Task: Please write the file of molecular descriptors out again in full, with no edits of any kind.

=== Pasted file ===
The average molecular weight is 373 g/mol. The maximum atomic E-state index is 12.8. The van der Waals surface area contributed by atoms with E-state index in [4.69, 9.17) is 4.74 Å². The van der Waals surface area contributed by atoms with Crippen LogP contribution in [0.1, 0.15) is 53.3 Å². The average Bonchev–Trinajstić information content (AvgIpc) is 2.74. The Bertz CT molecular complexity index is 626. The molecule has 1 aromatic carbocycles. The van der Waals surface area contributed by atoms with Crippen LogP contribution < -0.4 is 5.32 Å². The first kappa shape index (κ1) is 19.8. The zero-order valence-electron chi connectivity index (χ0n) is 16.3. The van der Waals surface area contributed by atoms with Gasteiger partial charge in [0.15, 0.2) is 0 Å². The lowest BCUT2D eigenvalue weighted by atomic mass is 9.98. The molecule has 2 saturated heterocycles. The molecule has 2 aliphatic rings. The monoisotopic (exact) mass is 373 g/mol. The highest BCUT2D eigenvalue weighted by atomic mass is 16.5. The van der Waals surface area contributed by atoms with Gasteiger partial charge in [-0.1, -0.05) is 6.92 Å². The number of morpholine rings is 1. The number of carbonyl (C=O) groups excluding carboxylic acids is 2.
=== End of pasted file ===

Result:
The average molecular weight is 373 g/mol. The maximum atomic E-state index is 12.8. The van der Waals surface area contributed by atoms with E-state index in [4.69, 9.17) is 4.74 Å². The van der Waals surface area contributed by atoms with Crippen LogP contribution in [0.1, 0.15) is 53.3 Å². The average Bonchev–Trinajstić information content (AvgIpc) is 2.74. The Bertz CT molecular complexity index is 626. The molecule has 1 aromatic carbocycles. The van der Waals surface area contributed by atoms with Crippen LogP contribution < -0.4 is 5.32 Å². The first kappa shape index (κ1) is 19.8. The zero-order valence-electron chi connectivity index (χ0n) is 16.3. The van der Waals surface area contributed by atoms with Gasteiger partial charge in [0.15, 0.2) is 0 Å². The lowest BCUT2D eigenvalue weighted by atomic mass is 9.98. The molecule has 2 saturated heterocycles. The molecule has 2 aliphatic rings. The monoisotopic (exact) mass is 373 g/mol. The highest BCUT2D eigenvalue weighted by atomic mass is 16.5. The van der Waals surface area contributed by atoms with Gasteiger partial charge in [-0.1, -0.05) is 6.92 Å². The number of morpholine rings is 1. The number of carbonyl (C=O) groups excluding carboxylic acids is 2.